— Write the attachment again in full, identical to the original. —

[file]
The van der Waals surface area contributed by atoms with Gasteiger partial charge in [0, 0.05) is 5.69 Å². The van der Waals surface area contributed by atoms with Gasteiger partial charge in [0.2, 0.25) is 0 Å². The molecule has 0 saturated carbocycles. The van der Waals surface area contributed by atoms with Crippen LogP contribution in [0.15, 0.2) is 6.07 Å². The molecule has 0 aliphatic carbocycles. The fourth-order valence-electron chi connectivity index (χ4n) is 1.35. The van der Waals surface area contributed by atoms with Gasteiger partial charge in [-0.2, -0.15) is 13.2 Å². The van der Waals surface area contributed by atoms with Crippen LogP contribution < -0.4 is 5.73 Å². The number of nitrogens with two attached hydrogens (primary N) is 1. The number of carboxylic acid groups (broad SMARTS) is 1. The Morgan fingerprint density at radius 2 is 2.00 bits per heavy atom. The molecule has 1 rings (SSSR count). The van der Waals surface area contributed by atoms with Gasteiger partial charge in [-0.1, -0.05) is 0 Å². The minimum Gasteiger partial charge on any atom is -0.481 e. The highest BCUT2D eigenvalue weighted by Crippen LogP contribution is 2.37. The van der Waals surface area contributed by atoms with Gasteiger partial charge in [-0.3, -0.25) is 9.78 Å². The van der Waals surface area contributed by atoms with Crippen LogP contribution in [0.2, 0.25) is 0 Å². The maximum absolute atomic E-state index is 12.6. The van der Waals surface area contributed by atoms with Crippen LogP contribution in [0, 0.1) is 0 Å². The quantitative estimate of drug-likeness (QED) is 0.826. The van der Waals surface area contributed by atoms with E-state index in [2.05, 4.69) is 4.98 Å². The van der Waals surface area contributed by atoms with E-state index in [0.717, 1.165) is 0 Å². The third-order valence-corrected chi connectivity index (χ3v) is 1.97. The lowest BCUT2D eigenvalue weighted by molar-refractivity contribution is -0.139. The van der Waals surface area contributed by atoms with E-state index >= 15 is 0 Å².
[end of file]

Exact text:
The van der Waals surface area contributed by atoms with Gasteiger partial charge in [0, 0.05) is 5.69 Å². The van der Waals surface area contributed by atoms with Gasteiger partial charge in [0.2, 0.25) is 0 Å². The molecule has 0 saturated carbocycles. The van der Waals surface area contributed by atoms with Crippen LogP contribution in [0.15, 0.2) is 6.07 Å². The molecule has 0 aliphatic carbocycles. The fourth-order valence-electron chi connectivity index (χ4n) is 1.35. The van der Waals surface area contributed by atoms with Gasteiger partial charge in [-0.2, -0.15) is 13.2 Å². The van der Waals surface area contributed by atoms with Crippen LogP contribution < -0.4 is 5.73 Å². The number of nitrogens with two attached hydrogens (primary N) is 1. The number of carboxylic acid groups (broad SMARTS) is 1. The Morgan fingerprint density at radius 2 is 2.00 bits per heavy atom. The molecule has 1 rings (SSSR count). The van der Waals surface area contributed by atoms with Gasteiger partial charge in [-0.1, -0.05) is 0 Å². The minimum Gasteiger partial charge on any atom is -0.481 e. The highest BCUT2D eigenvalue weighted by Crippen LogP contribution is 2.37. The van der Waals surface area contributed by atoms with Gasteiger partial charge in [-0.3, -0.25) is 9.78 Å². The van der Waals surface area contributed by atoms with Crippen LogP contribution in [0.2, 0.25) is 0 Å². The maximum absolute atomic E-state index is 12.6. The van der Waals surface area contributed by atoms with Crippen LogP contribution in [0, 0.1) is 0 Å². The quantitative estimate of drug-likeness (QED) is 0.826. The van der Waals surface area contributed by atoms with E-state index in [2.05, 4.69) is 4.98 Å². The van der Waals surface area contributed by atoms with E-state index in [0.717, 1.165) is 0 Å². The third-order valence-corrected chi connectivity index (χ3v) is 1.97. The lowest BCUT2D eigenvalue weighted by molar-refractivity contribution is -0.139. The van der Waals surface area contributed by atoms with E-state index >= 15 is 0 Å².